Prosecutor alleges Presque Isle man stabbed, beat woman to death 14 years ago

Posted Nov. 12, 2013, at 2:33 p.m.
Last modified Nov. 12, 2013, at 6:22 p.m.
George Jaime attends the first day of his trial in Aroostook County Superior County in Houlton on Tuesday. Jaime is charged in the death of Starlette Vining, who was 38 years old when she last was seen alive in the fall of 1998 in the Presque Isle area.
JEN LYNDS
George Jaime attends the first day of his trial in Aroostook County Superior County in Houlton on Tuesday. Jaime is charged in the death of Starlette Vining, who was 38 years old when she last was seen alive in the fall of 1998 in the Presque Isle area.
George Jaime Sr.
Presque Isle Police Department
George Jaime Sr.

HOULTON, Maine — Prosecutors told a jury Tuesday that a former Presque Isle pawn shop owner stabbed and beat his girlfriend to death 14 years ago after a fight over a male neighbor and that one of his sons and a friend then helped clean up the murder scene.

George Jaime Sr.’s son Theodore “Ted” Jaime, 44, also told the jury that a short time after he helped clean up the murder scene, he and his father went for a ride and his father disposed of a large can of ashes that he said held the remains of 38-year-old Starlette Vining.

The 76-year-old man’s trial on a charge of intentional or knowing murder in the death of Vining, of Presque Isle, who has been missing since 1998, began Tuesday in Aroostook County Superior Court.

Assistant Attorney General Andrew Benson, who is prosecuting the case before Justice Robert Murray, told jurors in opening statements Tuesday that Jaime and Vining had a “rocky, toxic” relationship during their brief period of dating. In the fall of 1998, Benson said, the couple began arguing over a male neighbor who lived across the street from Jaime’s pawn shop and apartment building, which led to a fight and then to Jaime killing Vining in a rage.

Ted Jaime testified on the witness stand Tuesday afternoon that a friend contacted him in October 1998 and said that she had found his father in front of his store and was worried about him. Ted Jaime said that his father appeared “intoxicated” and “covered in blood” and that his dad could not tell him what happened other than “I did something bad” and “something bad happened.”

The two then went to George Jaime’s apartment on Main Street and Ted Jaime said that he opened the door and found Vining’s body inside, with numerous stab wounds and covered with blood. The younger Jaime said that he covered the body with a blanket and again tried to get his father to explain what happened, but he would not. Ted Jaime later testified that he enlisted a lifelong friend to help clean up the scene, ripping up rugs and replacing tiles because he didn’t want to see his father go to jail.

The younger Jaime told Benson that his father later did tell him that he had murdered Vining with a Marine style K-Bar knife that he later pawned at his shop, and that his father put the body in the basement of his pawn shop wrapped in a blanket and tarp while he was off trying to summon a friend to help him clean up the scene.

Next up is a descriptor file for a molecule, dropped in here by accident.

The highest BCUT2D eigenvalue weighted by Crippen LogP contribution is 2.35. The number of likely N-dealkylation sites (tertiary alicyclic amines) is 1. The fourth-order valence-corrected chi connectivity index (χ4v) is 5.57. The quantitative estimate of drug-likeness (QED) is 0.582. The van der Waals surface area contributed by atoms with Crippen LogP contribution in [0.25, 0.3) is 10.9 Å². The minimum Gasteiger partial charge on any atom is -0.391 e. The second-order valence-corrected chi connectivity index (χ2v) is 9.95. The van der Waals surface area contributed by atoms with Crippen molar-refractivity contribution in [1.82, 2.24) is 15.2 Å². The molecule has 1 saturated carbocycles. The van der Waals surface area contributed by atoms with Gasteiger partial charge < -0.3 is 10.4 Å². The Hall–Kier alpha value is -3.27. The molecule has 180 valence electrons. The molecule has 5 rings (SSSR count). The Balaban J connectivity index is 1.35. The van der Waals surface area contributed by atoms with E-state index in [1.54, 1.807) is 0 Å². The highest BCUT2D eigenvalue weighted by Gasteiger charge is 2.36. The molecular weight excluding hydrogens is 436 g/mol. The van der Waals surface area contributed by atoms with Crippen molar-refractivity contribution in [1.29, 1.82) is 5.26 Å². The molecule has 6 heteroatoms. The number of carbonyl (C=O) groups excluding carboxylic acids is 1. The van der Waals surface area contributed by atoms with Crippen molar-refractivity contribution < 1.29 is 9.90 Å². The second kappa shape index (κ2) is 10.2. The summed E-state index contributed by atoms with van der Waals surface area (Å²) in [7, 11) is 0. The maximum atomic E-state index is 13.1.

Ted Jaime also testified that his father’s pawn shop and apartment building contained an old-style commercial boiler with a large firebox. A short time after the murder, he said, he and his father went for a ride and stopped on a bridge over a stream in Westfield. He testified that his father took out a large can containing ashes and what he believed were “bone remnants” and dumped them into the stream, and told him that they were “Star’s ashes.”

Defense attorney Jeffrey Silverstein of Bangor argued during his opening statement that there is no body to prove that Vining is dead, that she has a history of living an itinerant lifestyle, and that some of the people who will testify are doing so because they have something to gain from it.

Silverstein also challenged Ted Jaime’s testimony and veracity, and had several contentious exchanges with the witness. Silverstein got Ted Jaime to admit to having used drugs in the past, including having smoked marijuana with Vining. The defense attorney also pointed out that Ted Jaime had served time for assaulting a woman and said he was testifying against his father because of personal friction between the two.

One witness on Tuesday, Frederick Donatelli Jr., a former Presque Isle resident who now lives in Houlton, testified that he once rented an apartment from Jaime and was friends with Vining. He said that once he moved to a new apartment, Vining sometimes would visit him. He told Benson that Jaime once came into his apartment and pushed him out of the way to “drag” Vining out. Donatelli added that after he stopped seeing Vining around town, he asked Jaime if he had seen her.

“He told me, ‘You’ll never see her around here again,’” Donatelli told Benson.

Since his arrest, George Jaime has been held without bail at the Aroostook County Jail in Houlton. Ted Jaime has not been charged with a crime in connection with the Vining case.

Vining’s former husband and her three now-adult children told police that they had last seen her in 1998.

Maine State Police Detective Josh Haines has said previously that family members reported her missing in October 2006. Explaining the delay in reporting her missing, the detective said that the family was not close and Vining tended to relocate often. She did not always keep in touch with her family, but she never was out of their lives for more than a few years at a time, he said.

George Jaime was arrested on July 12, 2012, at the pawn shop he operated on Main Street in Presque Isle. Though her body has not been found, Jaime was charged in the death of Vining, who was 38 years old when she last was seen alive in the fall of 1998 in the Presque Isle area.

The jury for Jaime ’s trial was selected over two days last week.

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